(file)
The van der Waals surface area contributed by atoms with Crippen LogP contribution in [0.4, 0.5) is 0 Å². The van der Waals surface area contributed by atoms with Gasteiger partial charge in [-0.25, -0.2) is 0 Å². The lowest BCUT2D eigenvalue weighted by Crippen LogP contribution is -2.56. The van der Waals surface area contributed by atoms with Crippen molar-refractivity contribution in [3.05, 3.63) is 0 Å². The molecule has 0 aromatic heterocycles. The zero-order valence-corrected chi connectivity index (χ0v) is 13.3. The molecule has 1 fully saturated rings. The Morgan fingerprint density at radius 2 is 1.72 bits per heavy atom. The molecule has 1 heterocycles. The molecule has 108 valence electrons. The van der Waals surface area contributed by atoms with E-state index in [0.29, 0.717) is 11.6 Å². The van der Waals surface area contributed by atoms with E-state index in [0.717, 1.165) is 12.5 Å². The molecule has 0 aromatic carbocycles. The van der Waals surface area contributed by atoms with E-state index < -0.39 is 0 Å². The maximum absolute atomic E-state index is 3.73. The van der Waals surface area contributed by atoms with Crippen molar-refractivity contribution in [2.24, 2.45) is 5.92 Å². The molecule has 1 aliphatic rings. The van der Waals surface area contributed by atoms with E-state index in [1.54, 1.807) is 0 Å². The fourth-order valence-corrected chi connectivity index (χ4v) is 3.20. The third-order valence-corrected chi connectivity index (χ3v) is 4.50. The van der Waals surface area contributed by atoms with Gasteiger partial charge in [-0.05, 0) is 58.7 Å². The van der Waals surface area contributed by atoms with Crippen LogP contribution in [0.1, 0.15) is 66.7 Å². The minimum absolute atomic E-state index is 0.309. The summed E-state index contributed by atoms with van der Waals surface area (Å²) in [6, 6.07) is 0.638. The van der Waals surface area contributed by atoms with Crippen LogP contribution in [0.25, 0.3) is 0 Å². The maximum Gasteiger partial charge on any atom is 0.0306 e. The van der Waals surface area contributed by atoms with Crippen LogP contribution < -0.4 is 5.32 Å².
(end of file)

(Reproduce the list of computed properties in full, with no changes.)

The van der Waals surface area contributed by atoms with Crippen LogP contribution in [0.4, 0.5) is 0 Å². The van der Waals surface area contributed by atoms with Gasteiger partial charge in [-0.25, -0.2) is 0 Å². The lowest BCUT2D eigenvalue weighted by Crippen LogP contribution is -2.56. The van der Waals surface area contributed by atoms with Crippen molar-refractivity contribution in [3.05, 3.63) is 0 Å². The molecule has 0 aromatic heterocycles. The zero-order valence-corrected chi connectivity index (χ0v) is 13.3. The molecule has 1 fully saturated rings. The Morgan fingerprint density at radius 2 is 1.72 bits per heavy atom. The molecule has 1 heterocycles. The molecule has 108 valence electrons. The van der Waals surface area contributed by atoms with E-state index in [0.29, 0.717) is 11.6 Å². The van der Waals surface area contributed by atoms with E-state index in [0.717, 1.165) is 12.5 Å². The molecule has 0 aromatic carbocycles. The van der Waals surface area contributed by atoms with E-state index < -0.39 is 0 Å². The maximum absolute atomic E-state index is 3.73. The van der Waals surface area contributed by atoms with Crippen molar-refractivity contribution in [2.24, 2.45) is 5.92 Å². The molecule has 1 aliphatic rings. The van der Waals surface area contributed by atoms with E-state index in [1.54, 1.807) is 0 Å². The fourth-order valence-corrected chi connectivity index (χ4v) is 3.20. The third-order valence-corrected chi connectivity index (χ3v) is 4.50. The van der Waals surface area contributed by atoms with Gasteiger partial charge in [-0.05, 0) is 58.7 Å². The van der Waals surface area contributed by atoms with Crippen LogP contribution in [0.1, 0.15) is 66.7 Å². The minimum absolute atomic E-state index is 0.309. The summed E-state index contributed by atoms with van der Waals surface area (Å²) in [6, 6.07) is 0.638. The van der Waals surface area contributed by atoms with Crippen LogP contribution in [0.25, 0.3) is 0 Å². The maximum Gasteiger partial charge on any atom is 0.0306 e. The van der Waals surface area contributed by atoms with Crippen LogP contribution < -0.4 is 5.32 Å².